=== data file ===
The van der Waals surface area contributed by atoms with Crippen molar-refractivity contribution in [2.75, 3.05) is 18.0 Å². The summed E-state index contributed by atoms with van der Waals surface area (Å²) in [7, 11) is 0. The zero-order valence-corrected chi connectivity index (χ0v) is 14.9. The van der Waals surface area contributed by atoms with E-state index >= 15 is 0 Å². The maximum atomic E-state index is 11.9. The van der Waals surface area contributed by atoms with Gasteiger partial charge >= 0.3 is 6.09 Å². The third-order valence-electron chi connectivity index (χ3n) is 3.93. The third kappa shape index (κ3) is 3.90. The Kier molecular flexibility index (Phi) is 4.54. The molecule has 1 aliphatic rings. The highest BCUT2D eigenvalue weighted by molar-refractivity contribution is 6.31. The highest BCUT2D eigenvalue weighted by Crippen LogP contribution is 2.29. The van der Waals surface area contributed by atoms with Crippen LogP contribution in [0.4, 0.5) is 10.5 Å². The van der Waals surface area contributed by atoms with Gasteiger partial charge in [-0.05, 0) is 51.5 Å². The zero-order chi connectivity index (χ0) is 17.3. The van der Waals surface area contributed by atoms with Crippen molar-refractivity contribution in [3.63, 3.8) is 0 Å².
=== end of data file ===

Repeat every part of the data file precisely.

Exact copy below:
The van der Waals surface area contributed by atoms with Crippen molar-refractivity contribution in [2.75, 3.05) is 18.0 Å². The summed E-state index contributed by atoms with van der Waals surface area (Å²) in [7, 11) is 0. The zero-order valence-corrected chi connectivity index (χ0v) is 14.9. The van der Waals surface area contributed by atoms with E-state index >= 15 is 0 Å². The maximum atomic E-state index is 11.9. The van der Waals surface area contributed by atoms with Gasteiger partial charge >= 0.3 is 6.09 Å². The third-order valence-electron chi connectivity index (χ3n) is 3.93. The third kappa shape index (κ3) is 3.90. The Kier molecular flexibility index (Phi) is 4.54. The molecule has 1 aliphatic rings. The highest BCUT2D eigenvalue weighted by molar-refractivity contribution is 6.31. The highest BCUT2D eigenvalue weighted by Crippen LogP contribution is 2.29. The van der Waals surface area contributed by atoms with Crippen LogP contribution in [0.4, 0.5) is 10.5 Å². The van der Waals surface area contributed by atoms with Gasteiger partial charge in [-0.05, 0) is 51.5 Å². The zero-order chi connectivity index (χ0) is 17.3. The van der Waals surface area contributed by atoms with Crippen molar-refractivity contribution in [3.63, 3.8) is 0 Å².